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Top 10 Components to a Custody Parenting Plan:

Parenting Plan or Co Parenting

The Fulton County Courthouse offers a really great sample of a Custody Agreement in their Divorce Forms Kit. It is a comprehensive parenting plan that includes these 10 components. The more detailed a parenting plan is, the greater the chance to reduce frustration and friction between well-meaning Co-Parents.

1-Outline final decision making- When parents cannot agree final “tie-breaking” authority lies with one over the other in the areas of Medical, Academic, Religious and Extra Curricular Activities for the children.

2-Specify a weekly visitation schedule of days with specific parent. Outline each day of the week and who children will be with. This creates a schedule the children can count on and parents can plan work/social activities around.

3Specify child exchange details (a) time of exchange, (b) location of exchange, (c) who brings or picks up child. Many plans specify that the parent that has the child will deliver the child to their Ex at a specific time and to a specific place.

4-Specify holiday/vacation breakdown of visitation and alternating years. Dividing significant holidays evenly each year and assigning the schedule to even and odd years per parent eliminates a need to renegotiate each year.

5-Specify visitation for Child’s birthday, Parent’s birthday, Father’s day and Mother’s Day. Remember to address how the child’s birthday will be shared and parent/gender specific honor days.

6-Address contact of child when with the other parent. Agreeing on how often and by which means the parent can contact the child keeps the communication open with the child but can also set reasonable boundaries.

7-Address contact of opposite parent in case of medical emergency with child. Having both parents informed as soon as possible if there is an emergency with the child is a reasonable expectation that should be laid out in advance.

8-Address the rights of both parents to access child’s medical and academic records.

9-Consent by both parents to make all decisions separately and jointly taking into consideration the child’s best interest. These statements create a vow between Co-Parents that the child’s interest will always be considered a priority.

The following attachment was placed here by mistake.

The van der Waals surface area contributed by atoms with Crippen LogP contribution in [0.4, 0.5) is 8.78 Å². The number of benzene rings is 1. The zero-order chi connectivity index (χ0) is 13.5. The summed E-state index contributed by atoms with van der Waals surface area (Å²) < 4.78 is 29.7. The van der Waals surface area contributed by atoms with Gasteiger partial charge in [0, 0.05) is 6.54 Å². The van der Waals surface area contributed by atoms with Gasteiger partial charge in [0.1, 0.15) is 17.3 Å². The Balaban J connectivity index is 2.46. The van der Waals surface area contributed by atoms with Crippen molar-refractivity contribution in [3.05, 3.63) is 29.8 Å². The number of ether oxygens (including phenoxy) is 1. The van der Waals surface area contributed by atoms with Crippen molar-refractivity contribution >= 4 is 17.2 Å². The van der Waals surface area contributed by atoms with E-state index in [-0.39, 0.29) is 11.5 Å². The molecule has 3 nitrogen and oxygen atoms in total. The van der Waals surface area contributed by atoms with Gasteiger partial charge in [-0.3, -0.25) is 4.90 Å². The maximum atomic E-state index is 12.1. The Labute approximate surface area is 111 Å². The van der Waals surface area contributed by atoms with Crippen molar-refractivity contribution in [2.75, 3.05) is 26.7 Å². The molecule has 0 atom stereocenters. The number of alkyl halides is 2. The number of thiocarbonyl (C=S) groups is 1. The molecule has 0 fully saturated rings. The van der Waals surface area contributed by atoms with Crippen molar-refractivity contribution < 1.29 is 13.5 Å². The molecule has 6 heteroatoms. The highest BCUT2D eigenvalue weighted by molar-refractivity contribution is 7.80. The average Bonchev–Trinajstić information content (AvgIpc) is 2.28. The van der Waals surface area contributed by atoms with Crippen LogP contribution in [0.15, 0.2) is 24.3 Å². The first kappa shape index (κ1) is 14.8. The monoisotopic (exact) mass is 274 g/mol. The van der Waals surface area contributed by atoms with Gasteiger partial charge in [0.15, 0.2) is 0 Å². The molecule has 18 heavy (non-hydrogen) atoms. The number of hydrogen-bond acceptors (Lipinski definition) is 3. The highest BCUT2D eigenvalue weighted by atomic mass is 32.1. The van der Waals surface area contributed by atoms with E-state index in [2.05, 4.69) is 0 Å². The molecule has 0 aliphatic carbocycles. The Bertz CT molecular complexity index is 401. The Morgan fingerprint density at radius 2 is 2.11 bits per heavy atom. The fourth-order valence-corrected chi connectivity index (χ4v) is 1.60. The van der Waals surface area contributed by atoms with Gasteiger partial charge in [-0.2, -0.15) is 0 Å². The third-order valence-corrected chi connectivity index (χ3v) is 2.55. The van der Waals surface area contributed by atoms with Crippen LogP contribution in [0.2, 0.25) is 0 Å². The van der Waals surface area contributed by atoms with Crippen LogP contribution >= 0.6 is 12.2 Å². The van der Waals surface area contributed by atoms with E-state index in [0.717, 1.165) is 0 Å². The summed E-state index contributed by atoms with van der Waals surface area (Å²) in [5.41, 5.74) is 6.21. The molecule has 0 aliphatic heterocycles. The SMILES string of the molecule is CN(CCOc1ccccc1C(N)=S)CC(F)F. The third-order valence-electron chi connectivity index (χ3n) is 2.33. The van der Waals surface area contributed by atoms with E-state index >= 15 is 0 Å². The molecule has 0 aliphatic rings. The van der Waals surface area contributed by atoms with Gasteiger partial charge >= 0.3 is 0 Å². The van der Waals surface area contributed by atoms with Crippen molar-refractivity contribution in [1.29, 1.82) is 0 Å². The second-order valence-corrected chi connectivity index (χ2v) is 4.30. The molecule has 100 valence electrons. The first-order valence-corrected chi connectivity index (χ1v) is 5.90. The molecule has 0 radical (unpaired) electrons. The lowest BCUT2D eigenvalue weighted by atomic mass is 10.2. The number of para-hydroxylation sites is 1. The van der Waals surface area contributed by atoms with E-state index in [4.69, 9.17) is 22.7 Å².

10-Outline a process of how the plan can be modified if needed. A process that eliminates the need for legal/court intervention can save the family unnecessary professional fees.

I personally find so many great benefits to a detailed parenting plan:

  1. Minimizes the contact between Ex’s in a high conflict Co-Parenting relationship
  2. Allows Parents to plan in advance for holiday/break travel
  3. Gives Parents an outline to fall back on if a conflict does arise
  4. Parents have the flexibility to not follow the plan if they both agree to vary it
  5. Minimizes interference from a third party (relatives, significant other or step-parent)
  6. Dictates consistency and stability to the parenting of the kids which is key for the kids emotional resiliency

 

Over the years I have observed many Co-Parents without thorough parenting plans have lingering frustrations and arguments over visitation that could have been avoided had they spent the time to develop a detailed plan at the time of divorce.

 

Taking the time to do this up front will greatly reduce conflict down the road and minimize the effects on the children. A sample parenting plan can be found here http://amzn.to/1xfc9lV along with great tips on how to tell the children, when to tell the children and common questions the children may ask and how to answer them.

Do you have a personal story that you can share regarding these issues? I would love to hear from you.

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Disclosure of Material Connection: I have not received any compensation for writing this post. I am disclosing this in accordance with the Federal Trade Commission’s 16 CFR. Part 255: “Guides Concerning the Use of endorsements and Testimonials in Advertising.”

Disclaimer: This is my personal blog. The opinions I express here do not necessarily represent those of my organization, Transitions Resource, LLC. The information I provide is on an as-is basis. I make no representations as to accuracy, completeness, suitability, or validity of any information on this blog and will not be liable for any errors, omissions, or delays in this information or any losses, injuries, or damages arising from its use.

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